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More Michigan Parents want College Education for Kids
Thursday, October 28, 2010 (1623 reads)

October 28, 2010/Detroit News  

Out of Michigan's cataclysmic economic collapse comes a heartening piece of good news — the culture of education is growing healthier.

Five years ago, The Detroit News, working with Your Child of Michigan, a coalition of education groups, surveyed parental attitudes about the importance of going to college. The results were shocking: Only 27 percent of parents saw getting a college degree as essential to success in life.

That finding triggered considerable resentment and pushback from both parents and educators. In the weeks after we ran the poll results, my e-mail and voice mail were filled with angry messages from parents who said, "Forget about college, bring back our factory jobs," and from educators who insisted, "Not all children should go to college." But it also gave ammunition to reformers pushing lawmakers to adopt a more rigorous high school curriculum and focus the state on the link between education and economic growth.

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SPECIAL REPORT: Bernero & Snyder Strategies for Universities
Thursday, October 21, 2010 (1339 reads)

October 21, 2010/By The Center for Michigan


By Jo Mathis


As executive director of the Presidents Council State Universities of Michigan, Mike Boulus keeps waiting for Michigan’s gubernatorial candidates to talk at length about their plans to fund higher education.


He thought it might happen in their recent debate.


It didn’t.


Acknowledging that the task ahead is a huge one, Boulus hopes the next governor and legislators will recognize higher education as the backbone of economic development, and reverse what he calls a frightening trend.


“It’s been a legacy of dismantling higher ed over the last decade,” he said. “And that’s after we spent 50 years building it up – to the envy of the country.”

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EMU, Wildlife Refuge Fight Invasive Species With High Tech Tools
Wednesday, October 20, 2010 (1079 reads)

October 21, 2010/GLITR


The spread of invasive species is a global problem that significantly impacts both the economy and environment. Stopping these ecological invaders remains a challenge to scientists and managers who are developing new control strategies.


Eastern Michigan University, in partnership with the U.S. Fish and Wildlife Service’s Detroit River International Wildlife Refuge, recently was awarded $487,000 to expand upon previous work that evaluated the extent of the invasion of the common reed (Phragmites australis) in the refuge, quantified initial control efforts, and measured short-term effects of this plant invasion on water quality.

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University Autonomy is Best System for State
Thursday, October 14, 2010 (689 reads)

September 09. 2010/Detroit News


Michael Boulus addresses the importance of university autonomy in a Detroit News editorial, September 8, 2010.

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Michigan Rising, Buoyed By URC Students, R&D, Partnerships
Thursday, October 07, 2010 (1056 reads)

October 7, 2010/GLITR


As the state and U.S. economies sank, Michigan’s University Research Corridor grew in areas critical to the state’s resurgence: Educating more students and boosting research and technology gains, according to a new benchmark study.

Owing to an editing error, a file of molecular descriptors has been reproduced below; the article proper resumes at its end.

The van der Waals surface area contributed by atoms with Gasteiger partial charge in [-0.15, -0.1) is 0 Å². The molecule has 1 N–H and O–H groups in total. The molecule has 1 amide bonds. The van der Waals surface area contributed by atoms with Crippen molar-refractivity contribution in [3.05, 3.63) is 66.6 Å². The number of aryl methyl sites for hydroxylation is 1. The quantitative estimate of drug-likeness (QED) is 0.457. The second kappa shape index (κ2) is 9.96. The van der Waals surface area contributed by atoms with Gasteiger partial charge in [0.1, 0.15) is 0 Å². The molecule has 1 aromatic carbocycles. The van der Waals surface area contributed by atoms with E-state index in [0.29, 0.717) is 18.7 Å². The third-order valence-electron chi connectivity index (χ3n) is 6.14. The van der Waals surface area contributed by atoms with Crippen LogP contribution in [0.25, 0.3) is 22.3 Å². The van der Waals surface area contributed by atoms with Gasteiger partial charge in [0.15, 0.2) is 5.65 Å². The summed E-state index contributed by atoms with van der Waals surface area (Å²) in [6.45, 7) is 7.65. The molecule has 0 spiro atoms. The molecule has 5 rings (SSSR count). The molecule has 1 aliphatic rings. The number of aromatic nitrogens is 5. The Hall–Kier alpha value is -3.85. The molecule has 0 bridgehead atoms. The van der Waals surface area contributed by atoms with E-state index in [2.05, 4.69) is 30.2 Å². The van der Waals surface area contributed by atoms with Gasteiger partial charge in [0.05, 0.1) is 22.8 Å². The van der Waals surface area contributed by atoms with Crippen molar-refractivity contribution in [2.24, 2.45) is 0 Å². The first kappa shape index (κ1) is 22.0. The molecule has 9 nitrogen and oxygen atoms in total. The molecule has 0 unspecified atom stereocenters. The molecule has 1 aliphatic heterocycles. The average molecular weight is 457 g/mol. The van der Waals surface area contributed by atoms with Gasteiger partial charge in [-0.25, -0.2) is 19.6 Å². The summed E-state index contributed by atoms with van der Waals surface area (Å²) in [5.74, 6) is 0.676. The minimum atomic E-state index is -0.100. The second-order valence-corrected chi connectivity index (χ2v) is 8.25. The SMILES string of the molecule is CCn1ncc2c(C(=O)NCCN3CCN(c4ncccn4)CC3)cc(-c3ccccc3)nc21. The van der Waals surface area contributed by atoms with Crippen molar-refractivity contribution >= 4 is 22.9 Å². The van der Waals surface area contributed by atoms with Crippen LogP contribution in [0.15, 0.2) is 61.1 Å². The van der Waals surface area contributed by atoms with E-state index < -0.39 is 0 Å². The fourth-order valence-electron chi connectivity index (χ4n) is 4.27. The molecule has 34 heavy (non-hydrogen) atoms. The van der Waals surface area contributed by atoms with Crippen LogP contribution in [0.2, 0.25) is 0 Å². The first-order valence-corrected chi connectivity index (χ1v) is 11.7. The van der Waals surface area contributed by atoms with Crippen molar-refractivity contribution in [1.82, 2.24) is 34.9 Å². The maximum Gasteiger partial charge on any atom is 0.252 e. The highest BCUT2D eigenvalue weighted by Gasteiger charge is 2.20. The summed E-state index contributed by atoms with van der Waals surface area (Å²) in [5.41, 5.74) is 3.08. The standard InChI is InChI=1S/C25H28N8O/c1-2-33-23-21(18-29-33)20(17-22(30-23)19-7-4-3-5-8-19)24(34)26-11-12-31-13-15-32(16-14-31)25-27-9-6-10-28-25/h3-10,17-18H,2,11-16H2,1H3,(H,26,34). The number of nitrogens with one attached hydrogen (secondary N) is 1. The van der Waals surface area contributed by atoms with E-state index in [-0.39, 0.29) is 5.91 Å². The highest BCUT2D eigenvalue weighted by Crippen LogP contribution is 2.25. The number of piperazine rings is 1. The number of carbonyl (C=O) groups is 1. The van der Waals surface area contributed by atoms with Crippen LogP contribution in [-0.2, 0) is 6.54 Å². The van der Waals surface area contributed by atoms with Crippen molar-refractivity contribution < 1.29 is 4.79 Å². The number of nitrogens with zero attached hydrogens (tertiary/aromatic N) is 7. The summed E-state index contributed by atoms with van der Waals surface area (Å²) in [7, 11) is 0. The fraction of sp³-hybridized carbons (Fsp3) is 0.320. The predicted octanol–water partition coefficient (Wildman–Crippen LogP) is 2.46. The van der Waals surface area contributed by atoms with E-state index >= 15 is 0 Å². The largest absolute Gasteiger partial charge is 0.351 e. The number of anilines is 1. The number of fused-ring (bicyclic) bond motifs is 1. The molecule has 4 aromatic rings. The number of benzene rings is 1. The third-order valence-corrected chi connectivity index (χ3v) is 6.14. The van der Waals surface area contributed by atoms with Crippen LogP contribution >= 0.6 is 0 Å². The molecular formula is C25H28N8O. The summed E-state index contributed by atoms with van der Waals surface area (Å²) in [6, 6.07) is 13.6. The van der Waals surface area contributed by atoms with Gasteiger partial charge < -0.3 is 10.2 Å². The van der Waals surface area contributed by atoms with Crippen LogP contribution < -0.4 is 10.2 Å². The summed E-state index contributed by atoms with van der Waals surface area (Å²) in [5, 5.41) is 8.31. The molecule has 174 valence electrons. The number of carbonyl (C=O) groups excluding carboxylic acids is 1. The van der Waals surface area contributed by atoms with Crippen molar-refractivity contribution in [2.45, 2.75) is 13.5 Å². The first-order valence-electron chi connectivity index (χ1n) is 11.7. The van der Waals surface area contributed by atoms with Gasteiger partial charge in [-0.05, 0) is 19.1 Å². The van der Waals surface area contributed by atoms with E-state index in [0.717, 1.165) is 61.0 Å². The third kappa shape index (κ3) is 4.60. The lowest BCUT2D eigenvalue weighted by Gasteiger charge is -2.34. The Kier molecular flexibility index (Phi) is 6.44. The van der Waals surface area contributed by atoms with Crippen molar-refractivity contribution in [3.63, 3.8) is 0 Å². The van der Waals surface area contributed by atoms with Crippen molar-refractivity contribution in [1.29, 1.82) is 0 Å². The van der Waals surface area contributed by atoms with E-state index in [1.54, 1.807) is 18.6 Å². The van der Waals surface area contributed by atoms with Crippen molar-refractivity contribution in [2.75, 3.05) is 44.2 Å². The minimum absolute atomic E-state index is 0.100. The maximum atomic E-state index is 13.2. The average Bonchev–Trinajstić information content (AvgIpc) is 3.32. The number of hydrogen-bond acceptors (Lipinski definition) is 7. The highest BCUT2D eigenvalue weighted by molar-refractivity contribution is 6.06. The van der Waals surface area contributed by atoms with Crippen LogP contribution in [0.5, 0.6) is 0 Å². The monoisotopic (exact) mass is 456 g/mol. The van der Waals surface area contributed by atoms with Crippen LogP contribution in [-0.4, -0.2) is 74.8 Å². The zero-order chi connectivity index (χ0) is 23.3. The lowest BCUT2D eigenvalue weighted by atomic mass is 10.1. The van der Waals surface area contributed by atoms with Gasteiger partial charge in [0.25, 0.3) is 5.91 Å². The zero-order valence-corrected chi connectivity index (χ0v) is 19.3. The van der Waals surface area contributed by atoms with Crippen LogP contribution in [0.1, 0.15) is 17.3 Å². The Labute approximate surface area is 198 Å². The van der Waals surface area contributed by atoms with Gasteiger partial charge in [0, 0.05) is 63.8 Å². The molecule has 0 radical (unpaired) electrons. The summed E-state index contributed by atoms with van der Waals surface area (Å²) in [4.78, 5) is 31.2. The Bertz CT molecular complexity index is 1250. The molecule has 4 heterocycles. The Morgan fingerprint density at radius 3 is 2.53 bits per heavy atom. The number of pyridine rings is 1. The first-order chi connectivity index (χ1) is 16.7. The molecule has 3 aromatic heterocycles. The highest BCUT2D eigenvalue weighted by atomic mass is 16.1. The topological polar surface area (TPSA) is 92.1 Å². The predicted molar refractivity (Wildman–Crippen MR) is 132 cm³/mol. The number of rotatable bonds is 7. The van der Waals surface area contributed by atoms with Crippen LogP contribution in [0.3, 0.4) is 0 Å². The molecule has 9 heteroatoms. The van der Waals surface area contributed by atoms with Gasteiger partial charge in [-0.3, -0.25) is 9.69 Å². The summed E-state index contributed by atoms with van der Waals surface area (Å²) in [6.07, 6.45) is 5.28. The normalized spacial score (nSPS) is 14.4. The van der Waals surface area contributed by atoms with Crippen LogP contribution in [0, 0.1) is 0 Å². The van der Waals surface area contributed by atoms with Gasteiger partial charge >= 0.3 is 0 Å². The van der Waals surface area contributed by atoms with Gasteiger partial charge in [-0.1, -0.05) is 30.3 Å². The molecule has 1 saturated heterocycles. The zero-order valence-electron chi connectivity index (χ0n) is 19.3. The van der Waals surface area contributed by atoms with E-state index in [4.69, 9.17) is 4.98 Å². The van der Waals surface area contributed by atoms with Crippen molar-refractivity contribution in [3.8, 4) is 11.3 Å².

The 2010 Empowering Michigan report shows URC partners Michigan State University, the University of Michigan and Wayne State University have improved in several key benchmarks since the first study in 2007. The study, comparing Michigan’s URC with leading innovation clusters around the world, was conducted by Anderson Economic Group, building on data collected over the past three years.


“The URC has been a bright spot in the state’s economic picture, even in the teeth of the recession,” said URC executive director Jeff Mason. “Michigan has the third fastest research and development growth rate among competitive innovation clusters. Just as importantly, we’re getting stronger relative to the competition, which puts us in a good position to help propel the state’s economic growth in the future.”

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Eaton-WMU Lab To Focus On Hybrid Research
Monday, October 04, 2010 (1187 reads)

October 4, 2010/GLITR

Battery and hybrid electric vehicle drive testing in West Michigan will take a significant leap forward Thursday, Oct. 7, when Eaton Corp. and Western Michigan University officials meet to formally open the new CAViDS Hybrid Electric Applied Research — CHEAR — Lab in WMU’s College of Engineering and Applied Sciences.

The new lab was announced last December, and is designed to be one of Michigan’s premier battery and hybrid electric vehicle drive testing facilities. The lab is part of WMU’s celebrated Center for Advanced Vehicle Design and Simulation — CAViDS.

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Stem Cell Cures On Horizon, UM Scientists Say
Monday, October 04, 2010 (1142 reads)

October 4, 2010/GLITR


Stem cell skeptics have been asking for years, where are the cures?


Well, stick around. Spectacular cures may be coming soon, and they have a University of Michigan connection.


Dr. Eva Feldman, director of the University of Michigan’s A. Alfred Taubman Medical Research Institute, appeared with the billionaire industrialist at the World Stem Cell Summit to announce the first clinical trial of stem cell transplants to treat amyotrophic lateral sclerosis, or Lou Gehrig’s disease.


And Sean Morrison, director of the UM Center for Stem Cell Biology, spoke of research under way at his lab to target cancer stem cells for more effective cancer treatment.

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